Qian Xun Xue, the little girl abandoned by her father at a Melbourne train station last year is thriving in her new home in China, her grandmother says.
Qian Xun Xue, the little girl abandoned by her father at a Melbourne train station after the death of her mother last year is thriving in her new home in China, her maternal grandmother says.
The father, self-professed martial arts expert Nai Yin Xue, 53, is awaiting trial in Auckland, charged with murdering his wife in September last year.
An An Liu, was found dead in a car boot at their Auckland home.
Xue was captured in the United States in February after an international manhunt. His trial is expected in the High Court at Auckland next year.
Meanwhile, Qian is happy with her mother's family in China and is due to start school next year, the Dominion Post reported.
"She's been to her Mum's grave to pay her respects," said National MP Pansy Wong, who keeps in regular contact with the family. "She understood what happened. She's a very mature and sensible young girl."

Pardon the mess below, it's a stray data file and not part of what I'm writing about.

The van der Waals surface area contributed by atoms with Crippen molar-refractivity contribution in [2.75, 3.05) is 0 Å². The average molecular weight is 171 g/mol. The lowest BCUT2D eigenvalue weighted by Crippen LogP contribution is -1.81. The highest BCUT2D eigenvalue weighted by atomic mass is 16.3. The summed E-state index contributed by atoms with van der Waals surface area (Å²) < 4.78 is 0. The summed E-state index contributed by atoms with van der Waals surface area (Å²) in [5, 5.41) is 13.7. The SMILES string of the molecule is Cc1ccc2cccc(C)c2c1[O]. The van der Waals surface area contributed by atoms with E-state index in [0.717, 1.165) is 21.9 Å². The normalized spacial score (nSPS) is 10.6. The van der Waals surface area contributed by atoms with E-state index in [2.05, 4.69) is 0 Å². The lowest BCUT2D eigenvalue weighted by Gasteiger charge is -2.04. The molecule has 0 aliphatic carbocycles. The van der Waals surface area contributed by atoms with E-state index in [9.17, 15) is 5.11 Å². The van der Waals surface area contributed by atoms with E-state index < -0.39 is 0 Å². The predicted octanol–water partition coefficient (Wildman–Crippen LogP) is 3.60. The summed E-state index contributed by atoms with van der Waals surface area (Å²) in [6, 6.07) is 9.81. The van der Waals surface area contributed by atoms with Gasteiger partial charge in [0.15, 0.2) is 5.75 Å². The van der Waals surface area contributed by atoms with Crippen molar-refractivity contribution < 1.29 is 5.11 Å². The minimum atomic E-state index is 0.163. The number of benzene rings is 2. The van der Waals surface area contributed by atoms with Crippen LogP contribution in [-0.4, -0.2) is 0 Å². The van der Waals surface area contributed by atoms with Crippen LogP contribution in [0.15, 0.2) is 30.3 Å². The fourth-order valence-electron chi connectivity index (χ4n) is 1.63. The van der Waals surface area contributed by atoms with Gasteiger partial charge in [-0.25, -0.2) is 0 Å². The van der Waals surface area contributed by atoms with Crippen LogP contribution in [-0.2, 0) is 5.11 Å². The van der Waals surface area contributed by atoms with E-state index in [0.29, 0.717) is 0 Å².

But a $NZ40,000 ($A32,890) trust fund for Qian Xun, set up by her half-sister Grace Xue and donated by concerned New Zealanders and Australians, is languishing in New Zealand, with all but one trustee having stepped down.
The bulk of the $US10,000 ($A15,230) reward promised to Qian by the group who captured her fugitive father has also not reached the family.
Ms Wong said Madame Liu had not received any money, but the family were not asking for it.
She understood Madame Liu had not refused money, but wanted to be clear about the conditions of its donation.
A spokeswoman from trustee John Gray's law firm said the other trustees of the Little Pumpkin Trust - Grace Xue, Roger Douglas and Jock Irvine - had resigned from the trust.
She said the money was safe and gaining interest in a bank account, but said Dr Gray was anxious to see it delivered to Qian as soon as she wanted it.
Ms Wong said Qian's family wanted to give her privacy, but also wanted to express their gratitude to New Zealanders for their support and agreed to provide a photo of the little girl in China.
"She wants people to know she's doing well."